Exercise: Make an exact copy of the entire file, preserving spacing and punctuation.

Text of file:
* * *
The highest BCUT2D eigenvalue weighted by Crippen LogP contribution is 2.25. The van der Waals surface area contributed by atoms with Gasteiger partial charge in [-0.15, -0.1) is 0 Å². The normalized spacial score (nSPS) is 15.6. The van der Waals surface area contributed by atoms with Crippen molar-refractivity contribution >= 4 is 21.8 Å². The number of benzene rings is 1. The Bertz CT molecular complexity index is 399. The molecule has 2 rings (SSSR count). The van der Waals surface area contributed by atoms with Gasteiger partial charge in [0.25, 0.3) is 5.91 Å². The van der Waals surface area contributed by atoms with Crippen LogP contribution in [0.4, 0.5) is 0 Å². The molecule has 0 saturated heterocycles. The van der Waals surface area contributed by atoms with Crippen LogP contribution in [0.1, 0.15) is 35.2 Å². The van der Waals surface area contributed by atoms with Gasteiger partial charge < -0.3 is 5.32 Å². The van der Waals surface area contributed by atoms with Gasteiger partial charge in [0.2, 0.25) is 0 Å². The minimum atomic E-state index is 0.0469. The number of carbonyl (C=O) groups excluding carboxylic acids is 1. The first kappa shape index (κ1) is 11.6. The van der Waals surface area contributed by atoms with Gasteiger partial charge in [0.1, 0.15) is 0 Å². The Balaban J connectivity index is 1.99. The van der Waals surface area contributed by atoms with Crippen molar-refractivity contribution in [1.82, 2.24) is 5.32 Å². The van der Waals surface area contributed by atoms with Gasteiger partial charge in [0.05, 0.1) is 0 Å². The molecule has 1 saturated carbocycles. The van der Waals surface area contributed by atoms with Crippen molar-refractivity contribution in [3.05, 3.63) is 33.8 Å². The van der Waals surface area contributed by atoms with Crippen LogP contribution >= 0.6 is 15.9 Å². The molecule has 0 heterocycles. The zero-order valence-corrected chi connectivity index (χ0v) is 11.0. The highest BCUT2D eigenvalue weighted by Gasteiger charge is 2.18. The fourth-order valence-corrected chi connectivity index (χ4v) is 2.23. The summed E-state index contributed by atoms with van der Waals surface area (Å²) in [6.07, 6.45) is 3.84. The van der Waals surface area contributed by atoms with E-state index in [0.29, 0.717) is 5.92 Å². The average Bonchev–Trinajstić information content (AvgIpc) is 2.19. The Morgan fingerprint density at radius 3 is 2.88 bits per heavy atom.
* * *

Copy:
The highest BCUT2D eigenvalue weighted by Crippen LogP contribution is 2.25. The van der Waals surface area contributed by atoms with Gasteiger partial charge in [-0.15, -0.1) is 0 Å². The normalized spacial score (nSPS) is 15.6. The van der Waals surface area contributed by atoms with Crippen molar-refractivity contribution >= 4 is 21.8 Å². The number of benzene rings is 1. The Bertz CT molecular complexity index is 399. The molecule has 2 rings (SSSR count). The van der Waals surface area contributed by atoms with Gasteiger partial charge in [0.25, 0.3) is 5.91 Å². The van der Waals surface area contributed by atoms with Crippen LogP contribution in [0.4, 0.5) is 0 Å². The molecule has 0 saturated heterocycles. The van der Waals surface area contributed by atoms with Crippen LogP contribution in [0.1, 0.15) is 35.2 Å². The van der Waals surface area contributed by atoms with Gasteiger partial charge < -0.3 is 5.32 Å². The van der Waals surface area contributed by atoms with Gasteiger partial charge in [0.2, 0.25) is 0 Å². The minimum atomic E-state index is 0.0469. The number of carbonyl (C=O) groups excluding carboxylic acids is 1. The first kappa shape index (κ1) is 11.6. The van der Waals surface area contributed by atoms with Gasteiger partial charge in [0.1, 0.15) is 0 Å². The Balaban J connectivity index is 1.99. The van der Waals surface area contributed by atoms with Crippen molar-refractivity contribution in [1.82, 2.24) is 5.32 Å². The van der Waals surface area contributed by atoms with Gasteiger partial charge in [0.05, 0.1) is 0 Å². The molecule has 1 saturated carbocycles. The van der Waals surface area contributed by atoms with Crippen molar-refractivity contribution in [3.05, 3.63) is 33.8 Å². The van der Waals surface area contributed by atoms with Crippen LogP contribution >= 0.6 is 15.9 Å². The molecule has 0 heterocycles. The zero-order valence-corrected chi connectivity index (χ0v) is 11.0. The highest BCUT2D eigenvalue weighted by Gasteiger charge is 2.18. The fourth-order valence-corrected chi connectivity index (χ4v) is 2.23. The summed E-state index contributed by atoms with van der Waals surface area (Å²) in [6.07, 6.45) is 3.84. The van der Waals surface area contributed by atoms with E-state index in [0.29, 0.717) is 5.92 Å². The average Bonchev–Trinajstić information content (AvgIpc) is 2.19. The Morgan fingerprint density at radius 3 is 2.88 bits per heavy atom.